Technologies

Agriculture

Most Recent Inventions

Soybeans with Increased Resistance to Sclerotinia Stem Rot and Drought Tolerance

UW–Madison researchers have demonstrated that knocking down expression of a specific soybean respiratory burst oxidase homolog protein (GmRBOH-VI) leads to enhanced resistance to S. sclerotiorum and confers drought tolerance.

Using protein sequence similarity searches, the researchers identified seventeen GmRBOHs and studied their contribution to Sclerotinia disease development, drought tolerance and nodulation. Transcript analysis of all seventeen GmRBOHs revealed that out of the six identified groups, group VI (GmRBOH-VI) was specifically and drastically induced following S. sclerotiorum challenge. Virus-induced gene silencing of GMRBOH-VI resulted in enhanced resistance to the fungus and, coincidently, drought stress.

Based on these discoveries, the researchers have developed modified soybeans and production methods available for licensing.
P170294US03

Genetic Testing for Acquired Peripheral Neuropathy in Dogs

UW–Madison researchers have identified a single nucleotide polymorphism (SNP) that is predictive of APN syndrome in dogs, based on a genome-wide association study. Using a population of Labrador retrievers (56 cases and 26 controls), the researchers have shown that a SNP on CFA1 tags the causal variant for APN in the Labrador retriever breed.
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Cranberry Variety Named “Ruby Star” with Consistent High Yield

A UW–Madison researcher has developed a new variety of cranberry known as “Ruby Star.” Ruby Star resulted from a cross between the “HyRed” cranberry (“Stevens” x “Ben Lear #8”) and the “Bergman” cranberry (“Early Black” x “Searles”).

Growers interested in this cranberry variety should license the variety from WARF and obtain vines from one of the approved propagators listed below. The license between WARF and the grower must be in place before vines can be obtained.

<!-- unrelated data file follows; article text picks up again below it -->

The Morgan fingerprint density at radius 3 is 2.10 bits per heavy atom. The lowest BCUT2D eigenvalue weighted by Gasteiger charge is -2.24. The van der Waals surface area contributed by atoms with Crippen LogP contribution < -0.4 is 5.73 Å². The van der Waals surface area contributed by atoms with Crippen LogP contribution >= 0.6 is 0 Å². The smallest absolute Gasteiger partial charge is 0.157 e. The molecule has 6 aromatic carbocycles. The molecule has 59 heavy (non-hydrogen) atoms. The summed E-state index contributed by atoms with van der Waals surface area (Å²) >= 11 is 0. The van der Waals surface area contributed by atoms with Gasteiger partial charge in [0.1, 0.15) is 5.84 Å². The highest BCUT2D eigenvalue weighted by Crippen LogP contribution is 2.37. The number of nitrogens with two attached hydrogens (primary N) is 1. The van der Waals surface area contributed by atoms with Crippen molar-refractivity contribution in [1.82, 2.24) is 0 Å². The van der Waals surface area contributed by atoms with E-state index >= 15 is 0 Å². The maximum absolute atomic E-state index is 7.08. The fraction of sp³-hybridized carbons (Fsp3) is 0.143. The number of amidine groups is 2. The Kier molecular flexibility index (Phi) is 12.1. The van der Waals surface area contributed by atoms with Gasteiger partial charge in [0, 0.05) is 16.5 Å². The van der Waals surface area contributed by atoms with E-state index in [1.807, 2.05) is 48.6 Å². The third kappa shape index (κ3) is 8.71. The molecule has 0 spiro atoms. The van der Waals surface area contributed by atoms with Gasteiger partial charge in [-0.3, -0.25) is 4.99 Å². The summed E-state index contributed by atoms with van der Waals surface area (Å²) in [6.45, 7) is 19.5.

• Cranberry Creek Cranberries Inc.
  • Dempze Cranberry Co.
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Natural Antimicrobial Agent Derived from Biomass

UW–Madison researchers have identified an antimicrobial agent produced as a byproduct of biomass processing. The agent is a diferulate compound called poacic acid (and sometimes also called ‘8-5-DC’). It has been shown to target and destroy the cell walls of several species of fungus and yeast.
P140248US02

Gene Controls Flowering Time in Corn

The researchers now have found a gene in maize that affects flowering time. By modulating this gene, GRMZM2G171650, the onset of flowering in maize may be delayed or accelerated. Standard vector and transgenic methods can be employed to overexpress or suppress the gene, or introduce it into new crop lines.

The gene was identified by studying more than 500 different maize lines. The researchers mapped single nucleotide polymorphisms (SNPs) correlating to early or late flowering traits. A large concentration of such SNPs was located in GRMZM2G171650, a transcription factor on chromosome 3. The gene was of previously unknown function in corn.
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Most Recent Patents

Low-Cost Mastitis Test Speeds Detection

UW–Madison researchers have developed a new test that takes less than two hours and can be used in the field or lab to simultaneously detect the eight most important mastitis pathogens. The assay works on DNA extractions from milk or other samples (e.g., blood or environmental) using loop-mediated isothermal amplification (LAMP) that can be performed using only the kit and a heat block.

The test involves a rapid DNA extraction method (~ 35 minutes) followed by a 47-minute running time. The researchers developed a ‘master mix’ reaction solution for all eight pathogen-specific primers.

The new assay can test for: Staphylococcus aureus, Streptococcus agalactiae, Streptococcus dysgalactiae, Streptococcus uberis, E. coli, Klebsiella pneumonia, coagulase-negative Staphylococci and Mycoplasma bovis. The result is a simple yes/no.
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Noninvasive Assay for Bovine Embryo Quality

UW–Madison researchers have identified 11 microRNAs (miRNAs) and 18 mRNAs as indicators of healthy IVF embryo development. They discovered that the miRNAs are differentially expressed between bovine blastocyst-stage embryos and those that fail to develop (‘degenerates’). This is the first report that miRNA levels in the culture medium differ among embryos of different developmental fate and can be used as indicators of embryo viability.
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